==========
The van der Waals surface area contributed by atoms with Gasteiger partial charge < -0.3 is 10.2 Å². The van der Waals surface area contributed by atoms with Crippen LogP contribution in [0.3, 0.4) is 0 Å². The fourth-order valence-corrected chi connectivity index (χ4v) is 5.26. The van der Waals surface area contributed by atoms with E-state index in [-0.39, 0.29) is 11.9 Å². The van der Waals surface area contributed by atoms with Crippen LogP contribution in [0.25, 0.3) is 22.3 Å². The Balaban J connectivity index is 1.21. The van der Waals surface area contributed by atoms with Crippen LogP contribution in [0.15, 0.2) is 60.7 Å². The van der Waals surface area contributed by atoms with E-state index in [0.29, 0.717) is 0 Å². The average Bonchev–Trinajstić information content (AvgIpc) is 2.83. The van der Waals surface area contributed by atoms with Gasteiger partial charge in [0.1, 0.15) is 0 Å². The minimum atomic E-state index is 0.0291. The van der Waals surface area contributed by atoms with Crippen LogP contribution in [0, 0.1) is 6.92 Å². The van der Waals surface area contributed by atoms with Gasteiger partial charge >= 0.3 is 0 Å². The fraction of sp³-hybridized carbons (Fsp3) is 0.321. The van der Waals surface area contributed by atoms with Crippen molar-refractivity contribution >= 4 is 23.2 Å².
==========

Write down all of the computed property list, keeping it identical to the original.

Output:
The van der Waals surface area contributed by atoms with Gasteiger partial charge < -0.3 is 10.2 Å². The van der Waals surface area contributed by atoms with Crippen LogP contribution in [0.3, 0.4) is 0 Å². The fourth-order valence-corrected chi connectivity index (χ4v) is 5.26. The van der Waals surface area contributed by atoms with E-state index in [-0.39, 0.29) is 11.9 Å². The van der Waals surface area contributed by atoms with Crippen LogP contribution in [0.25, 0.3) is 22.3 Å². The Balaban J connectivity index is 1.21. The van der Waals surface area contributed by atoms with Crippen LogP contribution in [0.15, 0.2) is 60.7 Å². The van der Waals surface area contributed by atoms with E-state index in [0.29, 0.717) is 0 Å². The average Bonchev–Trinajstić information content (AvgIpc) is 2.83. The van der Waals surface area contributed by atoms with Gasteiger partial charge in [0.1, 0.15) is 0 Å². The minimum atomic E-state index is 0.0291. The van der Waals surface area contributed by atoms with Crippen LogP contribution in [0, 0.1) is 6.92 Å². The van der Waals surface area contributed by atoms with Gasteiger partial charge >= 0.3 is 0 Å². The fraction of sp³-hybridized carbons (Fsp3) is 0.321. The van der Waals surface area contributed by atoms with Crippen molar-refractivity contribution >= 4 is 23.2 Å².